with 1. In that sense it's a truncation of the bit-pattern as you're

chopping part of it off, or at the very least are manipulating it.

No. It is of course true that the most significant bit of the binary

representation of 12345 is 1. However:

12345 >> 1 == 6172

12345 >> 2 == 3086

12345 >> 3 == 1543

12345 >> 4 == 771

12345 >> 5 == 385

etc.

That is to say, you can't get 1234, 123, or 12 from truncating 12345. There

is no sense in which converting 1234.5, 123.45, or 12.345 to an integer

involves truncating the bit pattern of 12345. You are not in that case

performing recursive integer division by 2, but rather recursive integer

division by 10, which goes back to how decimals and division are

inextricably related.

Regardless it's also very literally a truncation since you're specifically

truncating any fraction part, it's simply the most correct term to use;

frankly I find restricting that to bit-pattern truncation to be entirely

arbitrary and unhelpful.

It is important and not at all arbitrary. Binary integers model two things

simultaneously: an integral value and a sequence of bits. Much care was

placed during the design and review of the revised integer protocols in

making sure that the names of operations that view integers as integral

values are distinguished from those that view integers as sequences of

bits. It was accepted that "truncating" and "extending" would be applied to

operations on bit patterns only, which is why it was OK to shorten the

label from `truncatingBitPattern` to `truncating` (later renamed

`extendingOrTruncating`, for other fairly obvious reasons). By analogy, the

expected value for a hypothetical `Int32(truncating: 42.0 as Double)` would

be 252867936, which is of questionable usefulness. It would, however, be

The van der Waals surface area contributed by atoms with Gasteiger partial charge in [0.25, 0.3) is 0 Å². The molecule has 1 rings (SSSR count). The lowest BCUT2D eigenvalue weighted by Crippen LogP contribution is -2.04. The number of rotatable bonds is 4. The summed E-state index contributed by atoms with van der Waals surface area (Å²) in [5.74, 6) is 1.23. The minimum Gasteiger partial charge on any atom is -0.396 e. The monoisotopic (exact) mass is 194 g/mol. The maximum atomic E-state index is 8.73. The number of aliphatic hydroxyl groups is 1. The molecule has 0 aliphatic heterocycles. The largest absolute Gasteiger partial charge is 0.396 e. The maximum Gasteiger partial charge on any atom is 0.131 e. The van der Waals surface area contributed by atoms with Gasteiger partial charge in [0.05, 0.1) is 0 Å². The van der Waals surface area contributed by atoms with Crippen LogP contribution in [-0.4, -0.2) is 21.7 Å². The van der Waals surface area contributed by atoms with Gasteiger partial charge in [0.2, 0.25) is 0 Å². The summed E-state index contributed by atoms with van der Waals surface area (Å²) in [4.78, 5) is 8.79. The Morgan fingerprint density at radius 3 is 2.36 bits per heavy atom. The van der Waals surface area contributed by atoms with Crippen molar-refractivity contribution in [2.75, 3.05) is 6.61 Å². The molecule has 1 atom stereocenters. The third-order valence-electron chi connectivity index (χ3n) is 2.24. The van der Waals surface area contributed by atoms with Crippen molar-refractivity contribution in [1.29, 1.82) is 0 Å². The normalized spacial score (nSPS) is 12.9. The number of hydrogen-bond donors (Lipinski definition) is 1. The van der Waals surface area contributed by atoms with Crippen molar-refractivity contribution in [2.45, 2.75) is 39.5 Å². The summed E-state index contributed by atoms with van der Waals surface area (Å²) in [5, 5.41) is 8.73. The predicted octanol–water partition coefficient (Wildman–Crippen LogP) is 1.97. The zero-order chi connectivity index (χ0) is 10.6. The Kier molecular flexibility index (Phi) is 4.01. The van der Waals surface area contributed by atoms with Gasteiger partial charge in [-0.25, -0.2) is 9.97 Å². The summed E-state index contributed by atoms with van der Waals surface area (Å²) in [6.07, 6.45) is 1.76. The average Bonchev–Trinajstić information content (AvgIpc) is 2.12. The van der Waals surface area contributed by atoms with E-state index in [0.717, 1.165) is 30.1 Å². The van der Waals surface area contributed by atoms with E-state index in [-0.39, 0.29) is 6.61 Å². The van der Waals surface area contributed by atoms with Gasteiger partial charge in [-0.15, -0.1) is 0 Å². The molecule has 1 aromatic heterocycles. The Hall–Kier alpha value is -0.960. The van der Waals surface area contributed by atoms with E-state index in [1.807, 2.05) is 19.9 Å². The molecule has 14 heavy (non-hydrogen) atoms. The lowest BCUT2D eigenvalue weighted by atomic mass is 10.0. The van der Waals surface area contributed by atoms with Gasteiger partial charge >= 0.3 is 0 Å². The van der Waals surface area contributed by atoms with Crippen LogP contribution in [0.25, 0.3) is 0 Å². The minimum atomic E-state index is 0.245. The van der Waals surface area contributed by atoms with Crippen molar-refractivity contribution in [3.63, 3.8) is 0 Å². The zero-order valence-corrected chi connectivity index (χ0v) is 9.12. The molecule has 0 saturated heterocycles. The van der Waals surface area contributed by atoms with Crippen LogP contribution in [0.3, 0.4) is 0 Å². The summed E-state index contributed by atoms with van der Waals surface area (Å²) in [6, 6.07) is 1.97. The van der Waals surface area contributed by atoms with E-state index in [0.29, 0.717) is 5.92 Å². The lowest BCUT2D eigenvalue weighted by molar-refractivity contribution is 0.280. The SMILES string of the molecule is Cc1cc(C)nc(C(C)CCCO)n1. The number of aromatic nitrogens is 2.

confusing and unhelpful to use the same word to describe an operation on

the represented real or integral value which is now used only for a very

different operation on a sequence of bits.

The types involved should make it clear whether the value is being made

narrower or not. Int64 -> Int32 is a form of truncation, but so to is Float

-> Int; in both cases the target can't represent all values of the source,

so something will be lost.

func init(rounding:Float, _ strategy: FloatingPointRoundingRule) { … }

Again, here, as an addition to the API, this fails the six criteria of

Ben Cohen, as it is strictly duplicative of `T(value.rounded(strategy))`.

Maybe, but init(rounding:) is explicit that something is being done to

the value, at which point there's no obvious harm in clarifying what (or

allowing full freedom). While avoiding redundancy is good as a general

rule, it doesn't mean there can't be any at all if there's some benefit to

it; in this case clarity of exactly what kind of rounding is taking place

to the Float/Double value.

The bar for adding new API to the standard library is *far* higher than

"some benefit"; `Int(value.rounded(.up))` is the approved spelling for